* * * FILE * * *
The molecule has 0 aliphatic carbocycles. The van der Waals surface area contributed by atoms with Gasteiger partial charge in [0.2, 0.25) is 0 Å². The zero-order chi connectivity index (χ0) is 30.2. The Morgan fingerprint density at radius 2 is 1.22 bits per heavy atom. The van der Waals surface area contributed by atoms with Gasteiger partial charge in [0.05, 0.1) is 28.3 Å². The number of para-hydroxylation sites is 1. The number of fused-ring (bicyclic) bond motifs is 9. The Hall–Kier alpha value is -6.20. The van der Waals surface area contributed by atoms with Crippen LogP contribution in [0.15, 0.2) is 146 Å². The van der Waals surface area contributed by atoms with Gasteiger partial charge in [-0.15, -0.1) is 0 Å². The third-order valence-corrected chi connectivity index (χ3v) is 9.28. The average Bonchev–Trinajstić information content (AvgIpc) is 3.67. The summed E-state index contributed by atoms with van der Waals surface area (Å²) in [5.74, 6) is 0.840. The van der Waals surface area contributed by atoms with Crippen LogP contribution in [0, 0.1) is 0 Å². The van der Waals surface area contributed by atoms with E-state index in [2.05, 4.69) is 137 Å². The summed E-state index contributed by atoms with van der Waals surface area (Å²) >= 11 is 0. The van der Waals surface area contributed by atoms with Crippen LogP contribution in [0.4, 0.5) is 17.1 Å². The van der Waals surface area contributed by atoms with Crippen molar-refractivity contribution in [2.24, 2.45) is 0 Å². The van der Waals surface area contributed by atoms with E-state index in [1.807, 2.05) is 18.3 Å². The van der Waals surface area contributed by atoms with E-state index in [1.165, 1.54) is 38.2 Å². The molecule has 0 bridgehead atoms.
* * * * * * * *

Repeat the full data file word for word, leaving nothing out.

The molecule has 0 aliphatic carbocycles. The van der Waals surface area contributed by atoms with Gasteiger partial charge in [0.2, 0.25) is 0 Å². The zero-order chi connectivity index (χ0) is 30.2. The Morgan fingerprint density at radius 2 is 1.22 bits per heavy atom. The van der Waals surface area contributed by atoms with Gasteiger partial charge in [0.05, 0.1) is 28.3 Å². The number of para-hydroxylation sites is 1. The number of fused-ring (bicyclic) bond motifs is 9. The Hall–Kier alpha value is -6.20. The van der Waals surface area contributed by atoms with Crippen LogP contribution in [0.15, 0.2) is 146 Å². The van der Waals surface area contributed by atoms with Gasteiger partial charge in [-0.15, -0.1) is 0 Å². The third-order valence-corrected chi connectivity index (χ3v) is 9.28. The average Bonchev–Trinajstić information content (AvgIpc) is 3.67. The summed E-state index contributed by atoms with van der Waals surface area (Å²) in [5.74, 6) is 0.840. The van der Waals surface area contributed by atoms with Crippen LogP contribution in [0, 0.1) is 0 Å². The van der Waals surface area contributed by atoms with E-state index in [2.05, 4.69) is 137 Å². The summed E-state index contributed by atoms with van der Waals surface area (Å²) >= 11 is 0. The van der Waals surface area contributed by atoms with Crippen LogP contribution in [0.4, 0.5) is 17.1 Å². The van der Waals surface area contributed by atoms with Crippen molar-refractivity contribution in [2.24, 2.45) is 0 Å². The van der Waals surface area contributed by atoms with E-state index in [1.807, 2.05) is 18.3 Å². The van der Waals surface area contributed by atoms with E-state index in [1.165, 1.54) is 38.2 Å². The molecule has 0 bridgehead atoms.